The lights are on
[This editorial contains spoilers about BioShock Infinite, its characters, and its ending.]
Irrational Games’ BioShock Infinite delivers a standout gameplay experience, but its biggest contribution to the interactive medium is its complex story and willingness to challenge gamers to think in new ways. Beyond the twisting story, enigmatic ending, and paradoxical timelines, some fundamental and optimistic themes are apparent: free will is a constant in life, and its certainty gives us hope to persist through suffering, loss, and death.
BioShock Infinite hinges on a choice made by Booker DeWitt following the Battle of Wounded Knee. Through baptism, DeWitt finds forgiveness for deeds that might otherwise haunt him, and leaves him free to become Comstock. He transforms into a man unbound by moral weight or consequence, as he has chosen to perceive God’s forgiveness as carte blanche to commit kidnapping, murder, and genocide. In an alternate timeline, DeWitt’s decision to forego baptism plunges him into depression and gambling addiction, but also assures a future in which he has faced up to his own morality and changed for the better. This foundational choice not only shapes the creation of Columbia and the entire story arc that follows, but it also presents the clearest example of the game’s message. Even the simplest of choices can have dramatic consequences, and every choice carries within it the seeds for a better (and worse) future.
Recordings throughout the game indicate the importance of the baptism, and the weight of the choice made in that moment – messages that carry increased meaning when viewed through the understanding provided by the end of the game. In an early voxophone, Comstock declares: “One man goes into the waters of baptism. A different man comes out, born again. But who is that man who lies submerged? Perhaps the swimmer is both sinner and saint, until he is revealed unto the eyes of man.” Later, another Comstock voxophone states: “When a soul is born again, what happens to the one left behind in the baptismal water? Is he simply...gone? Or does he exist in some other world, alive, with sin intact?”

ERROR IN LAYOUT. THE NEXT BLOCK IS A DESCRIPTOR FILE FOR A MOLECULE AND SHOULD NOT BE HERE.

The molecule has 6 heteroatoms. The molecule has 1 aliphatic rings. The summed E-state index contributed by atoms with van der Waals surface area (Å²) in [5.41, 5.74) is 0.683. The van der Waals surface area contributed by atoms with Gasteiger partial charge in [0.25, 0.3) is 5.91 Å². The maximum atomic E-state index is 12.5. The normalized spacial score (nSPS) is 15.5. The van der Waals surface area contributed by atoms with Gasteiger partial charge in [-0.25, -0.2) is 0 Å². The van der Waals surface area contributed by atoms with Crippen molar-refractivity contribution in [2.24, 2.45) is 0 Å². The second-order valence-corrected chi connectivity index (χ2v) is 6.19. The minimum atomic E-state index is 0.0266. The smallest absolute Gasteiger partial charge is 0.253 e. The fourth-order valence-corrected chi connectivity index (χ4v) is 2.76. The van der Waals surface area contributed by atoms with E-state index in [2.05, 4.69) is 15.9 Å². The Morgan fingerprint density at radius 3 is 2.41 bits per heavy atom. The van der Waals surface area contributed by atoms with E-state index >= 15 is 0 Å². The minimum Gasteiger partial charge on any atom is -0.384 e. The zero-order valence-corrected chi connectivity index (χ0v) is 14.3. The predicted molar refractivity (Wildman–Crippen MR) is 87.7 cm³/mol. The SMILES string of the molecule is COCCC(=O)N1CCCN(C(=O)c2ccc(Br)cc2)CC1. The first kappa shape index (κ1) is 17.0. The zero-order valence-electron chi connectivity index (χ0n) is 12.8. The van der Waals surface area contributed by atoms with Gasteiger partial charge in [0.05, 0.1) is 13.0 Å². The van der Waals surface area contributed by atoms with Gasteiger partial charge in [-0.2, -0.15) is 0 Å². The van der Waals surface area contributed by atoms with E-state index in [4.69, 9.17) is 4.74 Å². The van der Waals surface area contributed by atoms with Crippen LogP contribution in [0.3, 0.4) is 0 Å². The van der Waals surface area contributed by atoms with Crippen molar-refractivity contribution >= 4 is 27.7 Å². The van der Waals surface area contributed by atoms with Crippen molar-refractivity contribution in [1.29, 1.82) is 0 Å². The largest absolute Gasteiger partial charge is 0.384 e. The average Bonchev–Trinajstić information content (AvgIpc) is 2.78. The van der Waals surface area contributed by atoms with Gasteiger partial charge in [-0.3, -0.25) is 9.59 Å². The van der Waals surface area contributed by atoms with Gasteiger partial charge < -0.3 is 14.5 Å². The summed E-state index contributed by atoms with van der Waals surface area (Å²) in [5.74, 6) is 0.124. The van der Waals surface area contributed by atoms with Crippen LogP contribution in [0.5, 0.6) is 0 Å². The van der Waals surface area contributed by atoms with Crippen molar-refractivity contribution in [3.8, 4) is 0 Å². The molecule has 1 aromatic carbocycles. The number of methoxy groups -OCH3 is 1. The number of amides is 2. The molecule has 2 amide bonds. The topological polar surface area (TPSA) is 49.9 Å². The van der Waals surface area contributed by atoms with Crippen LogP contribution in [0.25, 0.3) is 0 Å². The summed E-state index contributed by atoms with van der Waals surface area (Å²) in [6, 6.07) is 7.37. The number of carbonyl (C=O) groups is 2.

Throughout the game, baptism represents a surrender of free will, always leading to violence or death, and usually an absence of responsibility and hope. Booker’s transformation into the murderous Comstock is only the first in a long chain. Booker’s passage into Columbia is marked by baptism, after which he murders scores of men and women in his path. Daisy Fitzroy baptizes herself in Fink’s blood, and subsequently proves willing to murder a child. Booker drowns Comstock in the baptismal font. Songbird is plunged into the waters outside Rapture, and encouraged by Elizabeth to surrender to death. These moments are not indictments of religion or Christian baptism. Rather, Irrational uses baptism as a metaphor for any choice that abandons responsibility and hope.
Booker’s life-altering baptismal choice has generational implications. As players, we witness Elizabeth’s transformation from the lamb into the conqueror, thanks to Comstock’s ministrations. She states the case clearly as she speaks to Booker in front of the backdrop of New York City’s destruction. “It wasn’t the torture that broke me. It wasn’t the indoctrination. It was time. Time rots everything, Booker. Even hope.” We learn that Elizabeth’s life in this timeline has been defined by a lack of choice. The siphon assures she can rarely use her powers in a way of her own choosing, since it causes her excruciating pain. The absence of choice and the passage of time tear down her defenses and steal her hope, and she is forced to become that which she despises.